It is probably not advisable to treat something like go get github.com/pierrec/lz4@v2.1.1 as an error even though v2.1.1 has an incorrect go.mod. It is debatable what 1.11 could or should have done in that scenario, but it is likely too late to treat as an error.

However, it seems that at least issuing a warning would be advisable. In particular, of the three variations of require or go get that are are silent in Factor 2 above, the most common is likely go get foo or go get foo@latest. It would very likely help nudge the community in the right direction to make go get foo or go get foo@latest issue a warning if the latest version of foo has v2+ semver tags but has a go.mod file that is missing a /vN. Presumably the cmd/go code is already reading and rejecting that latest go.mod, so perhaps this could be a small change. That would likely cause an author to notice they have a go.mod file that is bad in this way, or at least trigger a consumer filing an issue so that the author becomes aware after releasing a bad go.mod file.

Suggestion 2

Make the error from go mod init (without any arguments) much clearer. This would help in the case when someone has cloned their repo and is outside of their traditional GOPATH. It could say something along the lines of:

$ go mod init
go: cannot determine module path for source directory /tmp/foo (outside GOPATH, module path must be specified)
    example usage:
       'go mod init example.com/my/repo' to initialize a v0 or v1 module
       'go mod init example.com/my/repo/v2' to initialize a v2 module
    
    see https://golang.org/s/go-mod-init-faq for more details.

A side benefit is that message also helps people who don't know what to provide to go mod init (which is a healthy count of gophers), as well as help hint to people the most common module path is the repo root. (If someone wants to have a multi-module repo or place a go.mod outside of the repo root, that person already has a need to get deeper with modules than just reading an error message from go mod init, and the FAQ link could cover some of that either directly or through pointers).

A better solution would be to make go mod init aware of the git tags so that the proper /vN is applied by default in the module statement. However, I would guess there is no time for that for Go 1.13 (unless of course some more people could help polish modules in the small amount of time before freeze).

Suggestion 3

Re-open #27248 (including see comment #27248 (comment)). Aim for a golang.org/x utility that is usable by the community prior to Go 1.13 going GA that can properly add and adjust the /vN in go.mod files and .go code. A golang.org/x utility could be done after the freeze but before 1.13, as far as I understand?

This would help on multiple fronts outlined here, including helping people properly update their own go.mod, and cut down on incidents of a module accidentally depending on the v1 version of itself due to not updating import statements, as well as generally reduce the transitional pain of Semantic Import Versioning.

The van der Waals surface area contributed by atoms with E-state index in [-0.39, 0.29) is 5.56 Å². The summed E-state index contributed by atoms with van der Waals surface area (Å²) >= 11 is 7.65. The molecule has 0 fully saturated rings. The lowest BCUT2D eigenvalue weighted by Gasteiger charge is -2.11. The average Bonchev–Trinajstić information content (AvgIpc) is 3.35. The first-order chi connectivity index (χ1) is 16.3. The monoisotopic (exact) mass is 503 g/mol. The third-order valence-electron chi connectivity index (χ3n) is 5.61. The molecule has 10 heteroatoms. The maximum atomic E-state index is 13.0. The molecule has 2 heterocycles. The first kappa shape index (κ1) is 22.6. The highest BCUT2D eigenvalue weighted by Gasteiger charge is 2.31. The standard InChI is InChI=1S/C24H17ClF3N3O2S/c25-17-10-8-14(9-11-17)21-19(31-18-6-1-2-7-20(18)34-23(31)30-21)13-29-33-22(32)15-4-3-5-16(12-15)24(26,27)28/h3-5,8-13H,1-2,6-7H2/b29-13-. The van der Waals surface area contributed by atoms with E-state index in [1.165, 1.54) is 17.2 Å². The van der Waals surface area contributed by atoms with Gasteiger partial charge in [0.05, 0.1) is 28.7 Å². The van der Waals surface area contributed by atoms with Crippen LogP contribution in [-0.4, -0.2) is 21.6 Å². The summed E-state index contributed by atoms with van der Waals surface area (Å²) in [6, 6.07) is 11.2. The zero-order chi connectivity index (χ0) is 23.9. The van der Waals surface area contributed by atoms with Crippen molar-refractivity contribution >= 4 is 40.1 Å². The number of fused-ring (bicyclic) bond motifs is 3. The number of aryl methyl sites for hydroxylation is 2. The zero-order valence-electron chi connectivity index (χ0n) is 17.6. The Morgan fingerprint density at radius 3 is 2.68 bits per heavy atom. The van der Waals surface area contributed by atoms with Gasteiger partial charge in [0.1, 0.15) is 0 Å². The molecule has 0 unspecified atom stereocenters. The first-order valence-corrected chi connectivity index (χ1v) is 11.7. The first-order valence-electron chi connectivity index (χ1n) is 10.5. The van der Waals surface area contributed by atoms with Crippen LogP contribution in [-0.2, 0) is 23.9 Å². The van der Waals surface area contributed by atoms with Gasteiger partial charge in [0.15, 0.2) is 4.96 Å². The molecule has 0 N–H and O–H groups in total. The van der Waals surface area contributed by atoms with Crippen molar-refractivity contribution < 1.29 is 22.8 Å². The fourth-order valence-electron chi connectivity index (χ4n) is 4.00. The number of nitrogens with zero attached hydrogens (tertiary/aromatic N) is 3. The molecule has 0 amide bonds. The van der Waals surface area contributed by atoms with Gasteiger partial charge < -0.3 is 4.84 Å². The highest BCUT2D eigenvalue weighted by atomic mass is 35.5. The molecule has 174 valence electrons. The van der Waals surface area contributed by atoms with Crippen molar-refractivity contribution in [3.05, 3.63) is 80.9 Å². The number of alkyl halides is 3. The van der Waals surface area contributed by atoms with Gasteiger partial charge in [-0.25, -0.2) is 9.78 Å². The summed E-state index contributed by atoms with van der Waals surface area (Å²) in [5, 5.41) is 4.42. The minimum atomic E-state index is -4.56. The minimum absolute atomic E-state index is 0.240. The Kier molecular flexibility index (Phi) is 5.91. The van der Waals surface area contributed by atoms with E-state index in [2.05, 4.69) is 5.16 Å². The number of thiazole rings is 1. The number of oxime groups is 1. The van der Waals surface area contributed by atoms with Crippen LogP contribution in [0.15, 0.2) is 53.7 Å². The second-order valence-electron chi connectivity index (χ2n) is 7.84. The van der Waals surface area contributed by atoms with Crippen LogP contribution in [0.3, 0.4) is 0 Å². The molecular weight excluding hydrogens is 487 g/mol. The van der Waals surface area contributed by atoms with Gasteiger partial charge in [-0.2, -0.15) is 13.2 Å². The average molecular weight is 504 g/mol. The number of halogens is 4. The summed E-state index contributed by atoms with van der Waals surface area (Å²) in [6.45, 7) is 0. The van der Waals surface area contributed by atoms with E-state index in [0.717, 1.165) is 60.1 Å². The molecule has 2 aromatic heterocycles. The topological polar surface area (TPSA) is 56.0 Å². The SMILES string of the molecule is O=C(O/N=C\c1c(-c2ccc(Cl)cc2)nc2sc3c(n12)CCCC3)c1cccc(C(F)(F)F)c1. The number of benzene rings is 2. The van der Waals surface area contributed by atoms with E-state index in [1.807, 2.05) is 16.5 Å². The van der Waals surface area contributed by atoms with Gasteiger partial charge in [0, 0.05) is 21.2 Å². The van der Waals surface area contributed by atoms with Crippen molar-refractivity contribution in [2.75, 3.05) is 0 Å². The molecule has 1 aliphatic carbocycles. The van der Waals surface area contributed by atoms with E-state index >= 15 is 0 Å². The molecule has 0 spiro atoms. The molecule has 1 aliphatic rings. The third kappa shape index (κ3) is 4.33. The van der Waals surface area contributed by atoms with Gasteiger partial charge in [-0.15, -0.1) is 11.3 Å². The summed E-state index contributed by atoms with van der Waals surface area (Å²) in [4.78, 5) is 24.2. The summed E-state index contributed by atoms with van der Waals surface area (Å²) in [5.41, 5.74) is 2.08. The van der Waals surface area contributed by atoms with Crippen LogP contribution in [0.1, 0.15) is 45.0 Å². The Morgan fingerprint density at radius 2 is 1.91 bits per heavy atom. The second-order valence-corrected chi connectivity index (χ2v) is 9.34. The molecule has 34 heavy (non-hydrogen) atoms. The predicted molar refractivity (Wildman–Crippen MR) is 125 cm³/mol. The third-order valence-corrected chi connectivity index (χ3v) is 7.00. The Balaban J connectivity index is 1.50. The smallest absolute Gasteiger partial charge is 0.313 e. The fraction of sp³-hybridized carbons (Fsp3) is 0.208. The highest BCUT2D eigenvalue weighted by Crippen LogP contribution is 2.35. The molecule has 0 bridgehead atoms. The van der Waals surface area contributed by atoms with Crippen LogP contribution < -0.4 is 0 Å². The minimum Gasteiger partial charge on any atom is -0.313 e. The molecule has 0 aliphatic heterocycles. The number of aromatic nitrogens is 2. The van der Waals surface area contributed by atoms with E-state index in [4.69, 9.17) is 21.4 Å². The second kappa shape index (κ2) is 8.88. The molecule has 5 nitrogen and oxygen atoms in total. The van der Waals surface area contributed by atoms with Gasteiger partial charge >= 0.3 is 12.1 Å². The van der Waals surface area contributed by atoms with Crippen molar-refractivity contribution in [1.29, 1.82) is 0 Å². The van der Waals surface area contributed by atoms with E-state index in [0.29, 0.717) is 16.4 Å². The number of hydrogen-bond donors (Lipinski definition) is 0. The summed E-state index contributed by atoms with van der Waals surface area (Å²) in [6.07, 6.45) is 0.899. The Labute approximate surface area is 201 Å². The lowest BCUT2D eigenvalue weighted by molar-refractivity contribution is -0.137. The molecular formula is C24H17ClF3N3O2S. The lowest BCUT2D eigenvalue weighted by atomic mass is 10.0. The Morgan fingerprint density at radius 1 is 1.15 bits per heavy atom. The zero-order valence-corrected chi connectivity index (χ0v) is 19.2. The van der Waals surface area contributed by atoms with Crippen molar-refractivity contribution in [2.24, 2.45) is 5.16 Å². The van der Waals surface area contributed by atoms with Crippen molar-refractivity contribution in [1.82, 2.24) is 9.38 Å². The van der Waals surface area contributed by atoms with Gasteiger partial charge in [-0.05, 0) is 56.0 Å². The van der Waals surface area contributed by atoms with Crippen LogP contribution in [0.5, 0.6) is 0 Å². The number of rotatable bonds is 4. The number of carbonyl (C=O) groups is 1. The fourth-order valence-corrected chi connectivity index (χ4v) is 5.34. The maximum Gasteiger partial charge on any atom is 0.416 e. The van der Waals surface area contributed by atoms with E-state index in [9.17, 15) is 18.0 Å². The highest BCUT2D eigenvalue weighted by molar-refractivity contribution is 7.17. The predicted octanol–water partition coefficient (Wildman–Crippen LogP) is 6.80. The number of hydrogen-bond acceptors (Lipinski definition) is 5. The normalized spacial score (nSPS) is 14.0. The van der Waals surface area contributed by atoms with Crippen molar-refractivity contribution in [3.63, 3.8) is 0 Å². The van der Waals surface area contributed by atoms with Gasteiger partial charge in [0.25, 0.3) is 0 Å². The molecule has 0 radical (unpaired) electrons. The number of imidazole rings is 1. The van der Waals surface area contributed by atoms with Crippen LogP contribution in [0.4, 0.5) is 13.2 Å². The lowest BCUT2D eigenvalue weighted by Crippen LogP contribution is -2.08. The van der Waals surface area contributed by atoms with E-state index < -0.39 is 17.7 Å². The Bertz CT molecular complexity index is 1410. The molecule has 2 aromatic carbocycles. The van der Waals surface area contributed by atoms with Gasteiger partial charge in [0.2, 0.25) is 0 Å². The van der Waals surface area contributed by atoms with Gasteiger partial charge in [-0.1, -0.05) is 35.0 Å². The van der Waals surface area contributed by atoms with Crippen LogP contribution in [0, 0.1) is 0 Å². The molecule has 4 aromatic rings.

Suggestion 4

There are various suggestions in the go release issue that would help here, but it seems most or all of those won't be happening for 1.13, and also go release will not catch everything, including in the near-term while people might not be using go release yet).

One question would be if go release could start out as a golang.org/x utility in order to allow for iteration during the 1.13 freeze? (edit: added this as a separate suggestion in #26420 (comment)).

Suggestion 5

Increase energy on blogging, twitter PSAs or reminders, golang-nuts PSAs or reminders, etc., as well as ideally a increased push on smaller polish items in modules like better error messages.

@thepudds thepudds added the modules label Apr 18, 2019

@dmitshur dmitshur added the GoCommand label Apr 18, 2019

@dmitshur dmitshur added this to the Go1.13 milestone Apr 18, 2019

@gopherbot

This comment has been minimized.

Copy link

commented Apr 22, 2019

Change https://golang.org/cl/173318 mentions this issue: cmd/go: expand cannot determine module path error

@tbpg

This comment has been minimized.

Copy link
Contributor

commented Apr 22, 2019

Hi @thepudds. I sent https://golang.org/cl/173318 to update the go mod init error with your second suggestion. I left out checking the current repo tags/remotes to try to guess at the module path/version for the sake of time.

Also, @jayconrod pointed out we need to be careful with modules not at the repo root.

gopherbot pushed a commit that referenced this issue Apr 22, 2019
cmd/go: expand cannot determine module path error
See suggestion 2 of #31543 by thepudds.

We may want to expand 'go help mod init' in the future to document what
the module path should look like.

Change-Id: Ia559fa96fda871e011d53f42a803175abc512202
Reviewed-on: https://go-review.googlesource.com/c/go/+/173318
Run-TryBot: Jay Conrod <jayconrod@google.com>
TryBot-Result: Gobot Gobot <gobot@golang.org>
Reviewed-by: Jay Conrod <jayconrod@google.com>
@gopherbot

This comment has been minimized.

Copy link

commented Apr 24, 2019

Change https://golang.org/cl/173721 mentions this issue: cmd/go: warn if falling back to a pseudo-version

@gopherbot

This comment has been minimized.

Copy link

commented Apr 26, 2019

Change https://golang.org/cl/174180 mentions this issue: cmd/go: error if mismatched major versions causes use of pseudo-version

@RoarkeRandall

This comment has been minimized.

Copy link

commented Jul 22, 2019

Just giving my experience. It wasn't immediately clear to me that semantic import version was required for v2 and above, and caused a bit of a headache to debug why I was getting psuedo versions in the go.mod file. I believe we fell into the Factor 2 section. Some more clear warnings or error logs would have been of great help.

Additionally, I think many teams will want to continue committing to master without using subdirectories. Currently that "option" is listed under the "Branching" option as a note, and implies that issues may arise from it. I can see this being a major hinderance to people adopting go modules.

Sign up for free to join this conversation on GitHub. Already have an account? Sign in to comment
Projects
None yet
6 participants
You can’t perform that action at this time.